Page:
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Charles Macintosh and Co.  The History of the Company


Charles Macintosh is known internationally as the inventor of the (almost) eponymous mackintosh raincoat which he developed between 1823 and his death in 1843. He was born in Glasgow on December 29th 1766. His father owned a dyeing business but the young Charles initially went his own way, opening the first alum works in Scotland in 1797 and, with Charles Tennant, developing a dry bleach made from chlorine and slaked lime. This made him a considerable fortune and enabled him to research into various other fields of chemistry.

 By 1792 Glasgow had begun to introduce gas lighting into the streets, as well as a few prestigious properties, and in 1817 the Glasgow Gas Light Company was formed. The gas was produced from coal and Macintosh contracted to buy the waste products as he could extract ammonia from them which, in turn, could be used by his father’s company to make the violet-red dye cudbear. He was still left with a further waste material – a mix of organic liquids called collectively coal tar naphtha. 

As early as 1791 Fabrioni had remarked on the excellent solvent properties of this for rubber but he seems to have been ignored and it was not until 1818 that J Syme proposed that “a substance from coal tar” could be used as a rubber solvent – and noted that it was cheap and readily available with the new gas lighting.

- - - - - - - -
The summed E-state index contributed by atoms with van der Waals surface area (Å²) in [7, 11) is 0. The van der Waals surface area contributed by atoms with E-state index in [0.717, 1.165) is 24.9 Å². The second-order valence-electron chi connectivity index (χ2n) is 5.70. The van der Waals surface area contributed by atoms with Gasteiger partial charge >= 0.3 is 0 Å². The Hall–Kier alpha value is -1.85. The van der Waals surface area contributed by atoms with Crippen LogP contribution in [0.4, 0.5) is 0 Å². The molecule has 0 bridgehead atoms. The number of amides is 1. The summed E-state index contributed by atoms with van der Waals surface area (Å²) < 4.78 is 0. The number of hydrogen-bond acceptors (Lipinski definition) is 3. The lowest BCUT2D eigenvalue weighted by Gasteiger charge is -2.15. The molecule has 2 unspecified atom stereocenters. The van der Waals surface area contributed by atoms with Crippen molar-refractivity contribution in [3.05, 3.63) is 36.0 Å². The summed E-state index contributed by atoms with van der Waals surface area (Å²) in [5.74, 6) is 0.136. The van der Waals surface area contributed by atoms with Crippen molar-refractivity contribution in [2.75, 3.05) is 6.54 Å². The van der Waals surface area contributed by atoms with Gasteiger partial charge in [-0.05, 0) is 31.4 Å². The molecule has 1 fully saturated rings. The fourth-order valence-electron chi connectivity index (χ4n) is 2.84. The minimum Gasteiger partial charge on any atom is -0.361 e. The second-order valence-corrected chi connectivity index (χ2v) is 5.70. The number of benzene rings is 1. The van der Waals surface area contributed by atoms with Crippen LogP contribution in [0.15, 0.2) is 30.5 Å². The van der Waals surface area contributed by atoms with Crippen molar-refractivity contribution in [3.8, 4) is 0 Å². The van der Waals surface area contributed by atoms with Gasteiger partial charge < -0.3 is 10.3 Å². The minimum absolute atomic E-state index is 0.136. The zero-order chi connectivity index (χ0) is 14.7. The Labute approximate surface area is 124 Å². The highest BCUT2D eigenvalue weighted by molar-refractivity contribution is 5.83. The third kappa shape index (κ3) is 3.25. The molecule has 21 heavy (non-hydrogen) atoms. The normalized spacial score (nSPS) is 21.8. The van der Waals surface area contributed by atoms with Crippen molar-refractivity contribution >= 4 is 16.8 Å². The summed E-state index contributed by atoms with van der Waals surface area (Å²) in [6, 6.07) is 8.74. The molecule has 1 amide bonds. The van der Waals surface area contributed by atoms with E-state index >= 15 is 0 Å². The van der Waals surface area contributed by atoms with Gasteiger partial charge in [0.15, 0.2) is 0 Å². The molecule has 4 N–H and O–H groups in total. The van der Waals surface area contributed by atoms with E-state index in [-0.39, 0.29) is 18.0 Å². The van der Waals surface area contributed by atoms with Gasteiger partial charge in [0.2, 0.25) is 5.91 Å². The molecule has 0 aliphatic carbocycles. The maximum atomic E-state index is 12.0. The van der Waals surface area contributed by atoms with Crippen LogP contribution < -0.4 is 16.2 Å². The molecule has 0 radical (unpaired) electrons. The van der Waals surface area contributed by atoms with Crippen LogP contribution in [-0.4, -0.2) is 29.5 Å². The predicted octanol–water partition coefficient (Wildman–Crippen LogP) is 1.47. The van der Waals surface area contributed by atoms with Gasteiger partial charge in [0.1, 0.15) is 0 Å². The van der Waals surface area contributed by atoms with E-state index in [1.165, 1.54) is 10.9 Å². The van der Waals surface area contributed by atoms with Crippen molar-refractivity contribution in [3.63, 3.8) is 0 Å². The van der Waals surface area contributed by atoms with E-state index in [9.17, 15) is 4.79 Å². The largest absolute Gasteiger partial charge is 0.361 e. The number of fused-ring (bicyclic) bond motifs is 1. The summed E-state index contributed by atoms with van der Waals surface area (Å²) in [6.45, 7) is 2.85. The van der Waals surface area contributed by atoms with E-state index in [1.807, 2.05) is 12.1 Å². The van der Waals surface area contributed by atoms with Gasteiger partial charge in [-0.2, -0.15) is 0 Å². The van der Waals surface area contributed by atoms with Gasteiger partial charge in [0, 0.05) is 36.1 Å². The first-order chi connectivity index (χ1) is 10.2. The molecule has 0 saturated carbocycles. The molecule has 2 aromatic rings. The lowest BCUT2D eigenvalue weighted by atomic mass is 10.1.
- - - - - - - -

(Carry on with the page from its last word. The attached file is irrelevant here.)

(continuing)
The practice of coating cloth with rubber latex to render it waterproof had been known to the South American natives for many hundreds of years but latex was too unstable to be shipped to Europe so the industry had been waiting for just such a discovery. Macintosh began experimenting with this material as solvent and found that the resulting fabric was waterproof - although it was also sticky and had a foul smell. His brilliant idea to avoid the stickiness was simply to press two sheets of fabric together with the rubber sandwiched between them. This he patented in 1823 thereby bequeathing his name to posterity. Unfortunately the smell remained! 

In 1824 Macintosh persuaded the Birley brothers, cotton spinners and weavers of Manchester, to build a factory next to their mill in which he could manufacture his rubberized cotton. However, he encountered numerous problems, not least the smell, and his cloth was shunned by society although there was a large and steady demand from the armed forces and merchant navy. I should imagine that the waterproofing properties more than compensated for one extra smell amongst many the soldiers and sailors would be experiencing!  Macintosh was punctilious about replacing unsatisfactory products, or giving cash refunds, and ten years down the line the factory was still not making money.

It was time for the ‘father of the UK rubber industry’ – Thomas Hancock – to ride to the rescue. In 1820 he had built a machine (his ‘pickle’) to tear up scrap rubber in the hope that the freshly torn surfaces would fuse together to give a uniform block which could then be re-used. The process worked to perfection with the unexpected benefit that the torn, or masticated, rubber was much more soluble in his preferred solvent, a mix of oil of turpentine and naphtha, than was raw rubber.